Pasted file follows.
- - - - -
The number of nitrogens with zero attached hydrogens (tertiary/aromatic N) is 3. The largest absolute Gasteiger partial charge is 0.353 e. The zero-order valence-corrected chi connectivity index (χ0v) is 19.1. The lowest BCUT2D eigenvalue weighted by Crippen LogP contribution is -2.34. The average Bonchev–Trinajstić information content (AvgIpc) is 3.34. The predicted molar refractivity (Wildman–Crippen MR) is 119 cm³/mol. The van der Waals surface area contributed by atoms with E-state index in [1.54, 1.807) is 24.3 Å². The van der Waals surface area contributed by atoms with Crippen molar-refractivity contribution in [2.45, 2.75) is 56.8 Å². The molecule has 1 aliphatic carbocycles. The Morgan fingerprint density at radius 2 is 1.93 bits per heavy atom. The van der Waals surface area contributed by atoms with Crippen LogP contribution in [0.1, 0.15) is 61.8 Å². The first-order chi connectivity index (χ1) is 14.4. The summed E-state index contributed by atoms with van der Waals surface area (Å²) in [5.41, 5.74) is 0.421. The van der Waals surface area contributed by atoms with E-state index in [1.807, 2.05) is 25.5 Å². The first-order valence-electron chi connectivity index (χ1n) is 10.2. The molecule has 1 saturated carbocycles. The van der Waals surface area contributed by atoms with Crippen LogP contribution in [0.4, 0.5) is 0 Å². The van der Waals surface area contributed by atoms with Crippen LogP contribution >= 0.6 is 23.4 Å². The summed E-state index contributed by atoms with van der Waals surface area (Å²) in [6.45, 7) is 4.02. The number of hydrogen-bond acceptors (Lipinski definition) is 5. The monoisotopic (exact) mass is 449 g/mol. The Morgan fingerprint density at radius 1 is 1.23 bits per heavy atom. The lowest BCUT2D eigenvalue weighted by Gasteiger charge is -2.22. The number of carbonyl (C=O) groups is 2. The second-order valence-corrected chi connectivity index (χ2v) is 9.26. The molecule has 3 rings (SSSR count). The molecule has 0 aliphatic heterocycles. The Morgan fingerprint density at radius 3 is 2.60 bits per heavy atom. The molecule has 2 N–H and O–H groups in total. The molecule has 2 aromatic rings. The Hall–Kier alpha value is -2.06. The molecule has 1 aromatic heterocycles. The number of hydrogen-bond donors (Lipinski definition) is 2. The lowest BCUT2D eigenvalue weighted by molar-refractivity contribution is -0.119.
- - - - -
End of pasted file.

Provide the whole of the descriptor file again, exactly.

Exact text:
The number of nitrogens with zero attached hydrogens (tertiary/aromatic N) is 3. The largest absolute Gasteiger partial charge is 0.353 e. The zero-order valence-corrected chi connectivity index (χ0v) is 19.1. The lowest BCUT2D eigenvalue weighted by Crippen LogP contribution is -2.34. The average Bonchev–Trinajstić information content (AvgIpc) is 3.34. The predicted molar refractivity (Wildman–Crippen MR) is 119 cm³/mol. The van der Waals surface area contributed by atoms with E-state index in [1.54, 1.807) is 24.3 Å². The van der Waals surface area contributed by atoms with Crippen molar-refractivity contribution in [2.45, 2.75) is 56.8 Å². The molecule has 1 aliphatic carbocycles. The Morgan fingerprint density at radius 2 is 1.93 bits per heavy atom. The van der Waals surface area contributed by atoms with Crippen LogP contribution in [0.1, 0.15) is 61.8 Å². The first-order chi connectivity index (χ1) is 14.4. The summed E-state index contributed by atoms with van der Waals surface area (Å²) in [5.41, 5.74) is 0.421. The van der Waals surface area contributed by atoms with E-state index in [1.807, 2.05) is 25.5 Å². The first-order valence-electron chi connectivity index (χ1n) is 10.2. The molecule has 1 saturated carbocycles. The van der Waals surface area contributed by atoms with Crippen LogP contribution in [0.4, 0.5) is 0 Å². The van der Waals surface area contributed by atoms with Crippen LogP contribution >= 0.6 is 23.4 Å². The summed E-state index contributed by atoms with van der Waals surface area (Å²) in [6.45, 7) is 4.02. The number of hydrogen-bond acceptors (Lipinski definition) is 5. The monoisotopic (exact) mass is 449 g/mol. The Morgan fingerprint density at radius 1 is 1.23 bits per heavy atom. The lowest BCUT2D eigenvalue weighted by Gasteiger charge is -2.22. The number of carbonyl (C=O) groups is 2. The second-order valence-corrected chi connectivity index (χ2v) is 9.26. The molecule has 3 rings (SSSR count). The molecule has 0 aliphatic heterocycles. The Morgan fingerprint density at radius 3 is 2.60 bits per heavy atom. The molecule has 2 N–H and O–H groups in total. The molecule has 2 aromatic rings. The Hall–Kier alpha value is -2.06. The molecule has 1 aromatic heterocycles. The number of hydrogen-bond donors (Lipinski definition) is 2. The lowest BCUT2D eigenvalue weighted by molar-refractivity contribution is -0.119.